Study conception and design
Eder, Rosen, Lee, Chandran, Cook, Gladman.
Acquisition of data
Eder, Haddad, Rosen, Chandran, Gladman.
Analysis and interpretation of data
Eder, Haddad, Rosen, Lee, Chandran, Cook, Gladman.
- 1 Gelfand JM, Weinstein R, Porter SB, Neimann AL, Berlin JA, Margolis DJ. Prevalence and treatment of psoriasis in the United Kingdom: a population‐based study. Arch Dermatol 2005;141:1537–41.
- 2 Haroon M, Kirby B, FitzGerald O. High prevalence of psoriatic arthritis in patients with severe psoriasis with suboptimal performance of screening questionnaires. Ann Rheum Dis 2013;72:736–40.
- 3 Gladman DD, Antoni C, Mease P, Clegg DO, Nash P. Psoriatic arthritis: epidemiology, clinical features, course, and outcome. Ann Rheum Dis 2005;64 Suppl 2:ii14–7.
- 4 Wilson FC, Icen M, Crowson CS, McEvoy MT, Gabriel SE, Maradit Kremers H. Incidence and clinical predictors of psoriatic arthritis in patients with psoriasis: a population‐based study. Arthritis Rheum 2009;61:233–9.
- 5 Christophers E, Barker JN, Griffiths CE, Dauden E, Milligan G, Molta C, et al. The risk of psoriatic arthritis remains constant following initial diagnosis of psoriasis among patients seen in European dermatology clinics. J Eur Acad Dermatol Venereol 2010;24:548–54.
- 6 Eder L, Chandran V, Shen H, Cook RJ, Shanmugarajah S, Rosen CF, et al. Incidence of arthritis in a prospective cohort of psoriasis patients. Arthritis Care Res (Hoboken) 2011;63:619–22.
- 7National Institute for Health and Clinical Excellence (UK). Psoriasis: assessment and management. NICE guidelines CG153; October 2012. London: National Institute for Health and Clinical Excellence; 2012.
- 8 Richard MA, Barnetche T, Rouzaud M, Sevrain M, Villani AP, Aractingi S, et al. Evidence‐based recommendations on the role of dermatologists in the diagnosis and management of psoriatic arthritis: systematic review and expert opinion. J Eur Acad Dermatol Venereol 2014;28 Suppl 5:3–12.
- 9 Langenbruch A, Radtke MA, Krensel M, Jacobi A, Reich K, Augustin M. Nail involvement as a predictor of concomitant psoriatic arthritis in patients with psoriasis. Br J Dermatol 2014;171:1123–8.
- 10 Yang Q, Qu L, Tian H, Hu Y, Peng J, Yu X, et al. Prevalence and characteristics of psoriatic arthritis in Chinese patients with psoriasis. J Eur Acad Dermatol Venereol 2011;25:1409–14.
- 11 Ogdie A, Langan S, Love T, Haynes K, Shin D, Seminara N, et al. Prevalence and treatment patterns of psoriatic arthritis in the UK. Rheumatology (Oxford) 2013;52:568–75.
- 12 Love TJ, Zhu Y, Zhang Y, Wall‐Burns L, Ogdie A, Gelfand JM, et al. Obesity and the risk of psoriatic arthritis: a population‐based study. Ann Rheum Dis 2012;71:1273–7.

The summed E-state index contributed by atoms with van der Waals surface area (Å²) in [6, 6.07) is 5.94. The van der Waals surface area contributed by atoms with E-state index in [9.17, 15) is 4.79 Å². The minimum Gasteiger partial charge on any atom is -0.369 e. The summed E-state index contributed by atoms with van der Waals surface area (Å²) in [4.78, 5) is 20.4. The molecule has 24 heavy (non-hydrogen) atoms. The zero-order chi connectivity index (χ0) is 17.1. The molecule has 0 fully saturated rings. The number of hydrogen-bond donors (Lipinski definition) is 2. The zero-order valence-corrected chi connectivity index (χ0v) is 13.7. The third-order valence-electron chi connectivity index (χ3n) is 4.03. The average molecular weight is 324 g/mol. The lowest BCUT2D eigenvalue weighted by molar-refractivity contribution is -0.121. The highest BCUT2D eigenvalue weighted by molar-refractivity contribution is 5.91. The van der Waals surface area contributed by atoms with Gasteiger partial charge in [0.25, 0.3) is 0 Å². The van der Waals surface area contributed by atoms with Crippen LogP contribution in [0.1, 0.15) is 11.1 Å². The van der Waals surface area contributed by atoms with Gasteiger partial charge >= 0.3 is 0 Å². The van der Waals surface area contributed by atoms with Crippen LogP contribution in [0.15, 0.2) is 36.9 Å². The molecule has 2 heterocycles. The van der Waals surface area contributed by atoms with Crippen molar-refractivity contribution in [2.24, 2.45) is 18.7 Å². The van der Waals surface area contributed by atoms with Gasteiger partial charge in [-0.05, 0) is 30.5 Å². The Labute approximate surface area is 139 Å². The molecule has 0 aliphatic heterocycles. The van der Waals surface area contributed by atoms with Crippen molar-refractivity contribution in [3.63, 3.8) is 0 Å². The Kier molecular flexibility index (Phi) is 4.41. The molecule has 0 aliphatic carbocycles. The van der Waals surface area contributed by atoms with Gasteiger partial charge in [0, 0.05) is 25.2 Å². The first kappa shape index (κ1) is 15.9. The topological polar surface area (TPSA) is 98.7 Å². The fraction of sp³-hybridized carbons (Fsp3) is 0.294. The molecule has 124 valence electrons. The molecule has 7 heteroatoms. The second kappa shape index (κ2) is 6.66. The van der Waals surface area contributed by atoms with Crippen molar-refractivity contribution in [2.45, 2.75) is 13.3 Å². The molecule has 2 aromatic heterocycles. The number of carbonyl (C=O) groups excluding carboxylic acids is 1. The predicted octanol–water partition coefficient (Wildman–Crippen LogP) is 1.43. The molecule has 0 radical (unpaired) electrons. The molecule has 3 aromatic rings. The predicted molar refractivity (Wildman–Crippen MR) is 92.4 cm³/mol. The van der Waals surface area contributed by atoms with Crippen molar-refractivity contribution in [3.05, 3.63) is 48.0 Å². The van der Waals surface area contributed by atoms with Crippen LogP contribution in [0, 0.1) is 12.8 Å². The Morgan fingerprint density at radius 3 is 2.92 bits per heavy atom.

- 13 Li W, Han J, Qureshi AA. Obesity and risk of incident psoriatic arthritis in US women. Ann Rheum Dis 2012;71:1267–72.
- 14 Eder L, Law T, Chandran V, Shanmugarajah S, Shen H, Rosen CF, et al. Association between environmental factors and onset of psoriatic arthritis in patients with psoriasis. Arthritis Care Res (Hoboken) 2011;63:1091–7.
- 15 Pattison E, Harrison BJ, Griffiths CE, Silman AJ, Bruce IN. Environmental risk factors for the development of psoriatic arthritis: results from a case‐control study. Ann Rheum Dis 2008;67:672–6.
- 16 Olivieri I, Padula A, D'Angelo S, Scarpa R. Role of trauma in psoriatic arthritis. J Rheumatol 2008;35:2085–7.
- 17 Tey HL, Ee HL, Tan AS, Theng TS, Wong SN, Khoo SW. Risk factors associated with having psoriatic arthritis in patients with cutaneous psoriasis. J Dermatol 2010;37:426–30.
- 18 Gladman DD, Schentag CT, Tom BD, Chandran V, Brockbank J, Rosen C, et al. Development and initial validation of a screening questionnaire for psoriatic arthritis: the Toronto Psoriatic Arthritis Screen (ToPAS). Ann Rheum Dis 2009;68:497–501.
- 19 Fredriksson T, Pettersson U. Severe psoriasis—oral therapy with a new retinoid. Dermatologica 1978;157:238–44.
- 20 Maksymowych WP, Mallon C, Morrow S, Shojania K, Olszynski WP, Wong RL, et al. Development and validation of the Spondyloarthritis Research Consortium of Canada (SPARCC) Enthesitis Index. Ann Rheum Dis 2009;68:948–53.
- 21 Fries JF, Spitz P, Kraines RG, Holman HR. Measurement of patient outcome in arthritis. Arthritis Rheum 1980;23:137–45.
- 22 Ware JE Jr, Snow KK, Kosinski M, Gandek B. SF‐36 health survey: manual and interpretation guide. Boston: The Health Institute, New England Medical Center; 1993.
- 23 Finlay AY, Khan GK. Dermatology Life Quality Index (DLQI)—a simple practical measure for routine clinical use. Clin Exp Dermatol 1994;19:210–6.
- 24 Steinbrocker O, Traeger CH, Batterman RC. Therapeutic criteria in rheumatoid arthritis. JAMA 1949;140:659–62.
- 25 Creemers MC, Franssen MJ, van 't Hof MA, Gribnau FW, van de Putte LB, van Riel PL. Assessment of outcome in ankylosing spondylitis: an extended radiographic scoring system. Ann Rheum Dis 2005;64:127–9.
- 26 Ibrahim G, Waxman R, Helliwell PS. The prevalence of psoriatic arthritis in people with psoriasis. Arthritis Rheum 2009;61:1373–8.